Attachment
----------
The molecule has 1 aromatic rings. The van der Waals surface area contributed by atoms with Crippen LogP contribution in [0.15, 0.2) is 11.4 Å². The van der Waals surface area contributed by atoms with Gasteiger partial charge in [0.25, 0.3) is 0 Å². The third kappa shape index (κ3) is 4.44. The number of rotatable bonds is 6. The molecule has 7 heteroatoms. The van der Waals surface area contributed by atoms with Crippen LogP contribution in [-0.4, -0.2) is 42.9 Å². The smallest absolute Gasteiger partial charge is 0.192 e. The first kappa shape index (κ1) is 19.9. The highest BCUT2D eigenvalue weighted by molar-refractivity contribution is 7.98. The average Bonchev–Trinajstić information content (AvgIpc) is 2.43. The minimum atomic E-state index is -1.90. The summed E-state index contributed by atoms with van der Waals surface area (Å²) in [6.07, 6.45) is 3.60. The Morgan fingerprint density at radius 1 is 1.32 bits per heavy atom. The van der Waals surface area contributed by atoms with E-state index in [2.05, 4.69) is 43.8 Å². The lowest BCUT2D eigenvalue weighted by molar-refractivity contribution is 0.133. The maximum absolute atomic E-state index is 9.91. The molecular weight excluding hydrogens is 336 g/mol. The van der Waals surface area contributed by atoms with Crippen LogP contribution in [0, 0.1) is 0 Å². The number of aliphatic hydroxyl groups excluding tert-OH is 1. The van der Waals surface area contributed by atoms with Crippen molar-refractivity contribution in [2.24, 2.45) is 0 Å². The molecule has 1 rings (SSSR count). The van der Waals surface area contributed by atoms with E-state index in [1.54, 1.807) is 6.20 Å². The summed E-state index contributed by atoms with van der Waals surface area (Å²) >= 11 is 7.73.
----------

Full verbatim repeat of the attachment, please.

The molecule has 1 aromatic rings. The van der Waals surface area contributed by atoms with Crippen LogP contribution in [0.15, 0.2) is 11.4 Å². The van der Waals surface area contributed by atoms with Gasteiger partial charge in [0.25, 0.3) is 0 Å². The third kappa shape index (κ3) is 4.44. The number of rotatable bonds is 6. The molecule has 7 heteroatoms. The van der Waals surface area contributed by atoms with Crippen LogP contribution in [-0.4, -0.2) is 42.9 Å². The smallest absolute Gasteiger partial charge is 0.192 e. The first kappa shape index (κ1) is 19.9. The highest BCUT2D eigenvalue weighted by molar-refractivity contribution is 7.98. The average Bonchev–Trinajstić information content (AvgIpc) is 2.43. The minimum atomic E-state index is -1.90. The summed E-state index contributed by atoms with van der Waals surface area (Å²) in [6.07, 6.45) is 3.60. The Morgan fingerprint density at radius 1 is 1.32 bits per heavy atom. The van der Waals surface area contributed by atoms with E-state index in [2.05, 4.69) is 43.8 Å². The lowest BCUT2D eigenvalue weighted by molar-refractivity contribution is 0.133. The maximum absolute atomic E-state index is 9.91. The molecular weight excluding hydrogens is 336 g/mol. The van der Waals surface area contributed by atoms with Crippen LogP contribution in [0, 0.1) is 0 Å². The number of aliphatic hydroxyl groups excluding tert-OH is 1. The van der Waals surface area contributed by atoms with Crippen molar-refractivity contribution in [2.24, 2.45) is 0 Å². The molecule has 1 rings (SSSR count). The van der Waals surface area contributed by atoms with E-state index in [1.54, 1.807) is 6.20 Å². The summed E-state index contributed by atoms with van der Waals surface area (Å²) >= 11 is 7.73.